CBC's national radio science program, featuring host Bob Young (former host of Wonderstruck, a TV science program in Canada). Quirks and Quarks analyzes science, technology, medicine and the environment in a meaningful way, and is aimed at both children and adults.

Quirks and Quarks is "the national science radio program of the Canadian Broadcasting Corporation," (as they say at the end of every broadcast). It can be heard from noon to 1:00PM local time in Canada, and can also be heard on shortwave at various times or any time you like in RealAudio at radio.cbc.ca.

Quirks and Quarks hosts have included Bob McDonald (1992-present, previously of the Wonderstruck TV show), Jay Ingram (1979-1991, a writer of popular science books and later host of The Discovery Channel's @Discovery.ca programme) and Dr. David Suzuki (1975-1979, a prominent environmentalist and later host of The Nature of Things).

The show deals with new advances in all fields of science including biology, astronomy, palaentolgy, physics and medicine. It manages to completely kick the ass of most TLC "educational" television shows for quite a few good reasons:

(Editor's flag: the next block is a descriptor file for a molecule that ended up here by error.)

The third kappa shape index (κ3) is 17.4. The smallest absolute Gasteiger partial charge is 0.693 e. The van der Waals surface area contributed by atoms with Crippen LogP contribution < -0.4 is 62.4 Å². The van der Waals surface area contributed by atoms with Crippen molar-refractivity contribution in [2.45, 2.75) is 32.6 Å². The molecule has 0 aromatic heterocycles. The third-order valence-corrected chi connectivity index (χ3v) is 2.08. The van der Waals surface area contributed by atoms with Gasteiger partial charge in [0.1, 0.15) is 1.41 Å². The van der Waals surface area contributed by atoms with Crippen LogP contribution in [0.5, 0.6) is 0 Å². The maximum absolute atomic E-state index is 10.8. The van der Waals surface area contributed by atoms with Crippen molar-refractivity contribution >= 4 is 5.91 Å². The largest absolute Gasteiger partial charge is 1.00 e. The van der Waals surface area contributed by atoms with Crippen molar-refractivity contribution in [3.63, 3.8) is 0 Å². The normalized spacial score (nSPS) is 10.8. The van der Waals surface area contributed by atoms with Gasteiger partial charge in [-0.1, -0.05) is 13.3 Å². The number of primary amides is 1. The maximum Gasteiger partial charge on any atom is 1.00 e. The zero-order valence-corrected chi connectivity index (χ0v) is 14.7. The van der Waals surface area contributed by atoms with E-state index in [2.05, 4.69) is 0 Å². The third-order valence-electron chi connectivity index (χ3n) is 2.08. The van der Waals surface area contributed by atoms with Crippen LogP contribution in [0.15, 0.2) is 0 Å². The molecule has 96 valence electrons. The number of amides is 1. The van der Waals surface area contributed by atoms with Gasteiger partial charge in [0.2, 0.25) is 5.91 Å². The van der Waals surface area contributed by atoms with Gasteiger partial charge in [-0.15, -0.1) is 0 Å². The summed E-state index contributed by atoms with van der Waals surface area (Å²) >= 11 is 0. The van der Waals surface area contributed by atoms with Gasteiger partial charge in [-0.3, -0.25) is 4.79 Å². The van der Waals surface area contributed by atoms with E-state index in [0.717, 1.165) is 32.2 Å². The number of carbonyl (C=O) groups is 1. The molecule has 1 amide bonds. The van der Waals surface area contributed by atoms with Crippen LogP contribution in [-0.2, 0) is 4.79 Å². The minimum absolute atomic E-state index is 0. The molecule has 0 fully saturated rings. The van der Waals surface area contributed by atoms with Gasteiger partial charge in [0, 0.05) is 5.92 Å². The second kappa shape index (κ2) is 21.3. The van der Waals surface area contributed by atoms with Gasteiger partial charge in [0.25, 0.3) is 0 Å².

1. It presents new and crucial developments in science, instead of rehashing old tornado footage.
  2. It has interviews with researchers and scientists and has an informative host instead of a single disembodied announcer saying "tornados are devestating natural phenomena."
  3. It attempts to present both sides of a scientific debate and the evidence for each side, instead of easy to digest one-sided statements like "a tornado trashed my trailer!" (I mean, how does the tornado feel about it?)
  4. Being a radio show, there are no pictures of people running from todnados to distract you from the interesting discussion.
  5. It will actually teach you cool stuff instead of instilling a fear of wind.

Plus, there are great recurring features like "Question of the Week", "Microbe of the Month" and the Science Poetry Contest. Quirks and Quarks is a truly informative science show, and at the very least provides a very good reason for the existence of CBC Radio 1.

If you support the show, you can buy the obligatory t-shirt or computer mousepad or be at the height of fashion with the Quirks and Quarks official lab coat.

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